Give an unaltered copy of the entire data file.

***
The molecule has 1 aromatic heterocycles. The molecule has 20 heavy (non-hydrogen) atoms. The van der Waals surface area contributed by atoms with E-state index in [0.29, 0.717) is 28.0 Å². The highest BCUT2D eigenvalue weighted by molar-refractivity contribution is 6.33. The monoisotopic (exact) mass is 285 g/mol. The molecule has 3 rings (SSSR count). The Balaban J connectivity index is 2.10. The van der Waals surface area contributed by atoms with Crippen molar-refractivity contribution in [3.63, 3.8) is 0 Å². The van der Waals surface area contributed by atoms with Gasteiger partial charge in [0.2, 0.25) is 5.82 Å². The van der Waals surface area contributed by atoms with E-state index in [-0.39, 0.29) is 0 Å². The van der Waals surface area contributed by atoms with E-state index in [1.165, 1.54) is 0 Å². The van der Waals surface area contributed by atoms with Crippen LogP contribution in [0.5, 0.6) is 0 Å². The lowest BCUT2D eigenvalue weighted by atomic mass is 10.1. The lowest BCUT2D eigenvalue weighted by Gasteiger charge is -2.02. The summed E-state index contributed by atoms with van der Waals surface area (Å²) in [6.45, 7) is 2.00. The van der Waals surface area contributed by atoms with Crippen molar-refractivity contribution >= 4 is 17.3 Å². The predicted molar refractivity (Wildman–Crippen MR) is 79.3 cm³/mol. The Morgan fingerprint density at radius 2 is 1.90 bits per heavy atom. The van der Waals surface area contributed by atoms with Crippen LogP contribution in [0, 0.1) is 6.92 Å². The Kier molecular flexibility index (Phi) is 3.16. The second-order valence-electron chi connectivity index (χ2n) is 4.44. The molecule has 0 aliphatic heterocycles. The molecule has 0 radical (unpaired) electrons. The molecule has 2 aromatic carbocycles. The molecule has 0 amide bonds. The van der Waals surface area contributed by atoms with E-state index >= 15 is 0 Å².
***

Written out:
The molecule has 1 aromatic heterocycles. The molecule has 20 heavy (non-hydrogen) atoms. The van der Waals surface area contributed by atoms with E-state index in [0.29, 0.717) is 28.0 Å². The highest BCUT2D eigenvalue weighted by molar-refractivity contribution is 6.33. The monoisotopic (exact) mass is 285 g/mol. The molecule has 3 rings (SSSR count). The Balaban J connectivity index is 2.10. The van der Waals surface area contributed by atoms with Crippen molar-refractivity contribution in [3.63, 3.8) is 0 Å². The van der Waals surface area contributed by atoms with Gasteiger partial charge in [0.2, 0.25) is 5.82 Å². The van der Waals surface area contributed by atoms with E-state index in [-0.39, 0.29) is 0 Å². The van der Waals surface area contributed by atoms with E-state index in [1.165, 1.54) is 0 Å². The van der Waals surface area contributed by atoms with Crippen LogP contribution in [0.5, 0.6) is 0 Å². The lowest BCUT2D eigenvalue weighted by atomic mass is 10.1. The lowest BCUT2D eigenvalue weighted by Gasteiger charge is -2.02. The summed E-state index contributed by atoms with van der Waals surface area (Å²) in [6.45, 7) is 2.00. The van der Waals surface area contributed by atoms with Crippen molar-refractivity contribution >= 4 is 17.3 Å². The predicted molar refractivity (Wildman–Crippen MR) is 79.3 cm³/mol. The Morgan fingerprint density at radius 2 is 1.90 bits per heavy atom. The van der Waals surface area contributed by atoms with Crippen LogP contribution in [0, 0.1) is 6.92 Å². The Kier molecular flexibility index (Phi) is 3.16. The second-order valence-electron chi connectivity index (χ2n) is 4.44. The molecule has 0 aliphatic heterocycles. The molecule has 0 radical (unpaired) electrons. The molecule has 2 aromatic carbocycles. The molecule has 0 amide bonds. The van der Waals surface area contributed by atoms with E-state index >= 15 is 0 Å².